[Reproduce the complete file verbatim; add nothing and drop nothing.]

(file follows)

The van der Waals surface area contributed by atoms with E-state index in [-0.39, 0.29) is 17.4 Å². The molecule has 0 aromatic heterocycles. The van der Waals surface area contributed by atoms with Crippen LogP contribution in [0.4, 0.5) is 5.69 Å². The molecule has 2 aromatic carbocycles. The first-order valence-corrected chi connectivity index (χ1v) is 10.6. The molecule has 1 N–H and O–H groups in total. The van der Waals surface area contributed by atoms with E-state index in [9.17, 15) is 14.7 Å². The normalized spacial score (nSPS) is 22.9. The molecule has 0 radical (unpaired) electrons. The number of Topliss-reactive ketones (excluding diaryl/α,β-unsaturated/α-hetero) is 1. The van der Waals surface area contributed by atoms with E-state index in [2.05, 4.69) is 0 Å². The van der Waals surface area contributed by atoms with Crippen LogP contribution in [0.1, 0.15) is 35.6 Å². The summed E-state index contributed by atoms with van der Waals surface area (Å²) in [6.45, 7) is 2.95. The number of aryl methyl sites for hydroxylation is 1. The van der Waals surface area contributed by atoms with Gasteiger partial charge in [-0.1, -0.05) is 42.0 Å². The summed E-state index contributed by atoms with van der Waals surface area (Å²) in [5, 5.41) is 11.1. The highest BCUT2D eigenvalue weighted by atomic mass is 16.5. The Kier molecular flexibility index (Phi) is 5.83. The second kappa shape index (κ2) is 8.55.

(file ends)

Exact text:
The van der Waals surface area contributed by atoms with E-state index in [-0.39, 0.29) is 17.4 Å². The molecule has 0 aromatic heterocycles. The van der Waals surface area contributed by atoms with Crippen LogP contribution in [0.4, 0.5) is 5.69 Å². The molecule has 2 aromatic carbocycles. The first-order valence-corrected chi connectivity index (χ1v) is 10.6. The molecule has 1 N–H and O–H groups in total. The van der Waals surface area contributed by atoms with E-state index in [9.17, 15) is 14.7 Å². The normalized spacial score (nSPS) is 22.9. The molecule has 0 radical (unpaired) electrons. The number of Topliss-reactive ketones (excluding diaryl/α,β-unsaturated/α-hetero) is 1. The van der Waals surface area contributed by atoms with E-state index in [2.05, 4.69) is 0 Å². The van der Waals surface area contributed by atoms with Crippen LogP contribution in [0.1, 0.15) is 35.6 Å². The summed E-state index contributed by atoms with van der Waals surface area (Å²) in [6.45, 7) is 2.95. The number of aryl methyl sites for hydroxylation is 1. The van der Waals surface area contributed by atoms with Gasteiger partial charge in [-0.1, -0.05) is 42.0 Å². The summed E-state index contributed by atoms with van der Waals surface area (Å²) in [5, 5.41) is 11.1. The highest BCUT2D eigenvalue weighted by atomic mass is 16.5. The Kier molecular flexibility index (Phi) is 5.83. The second kappa shape index (κ2) is 8.55.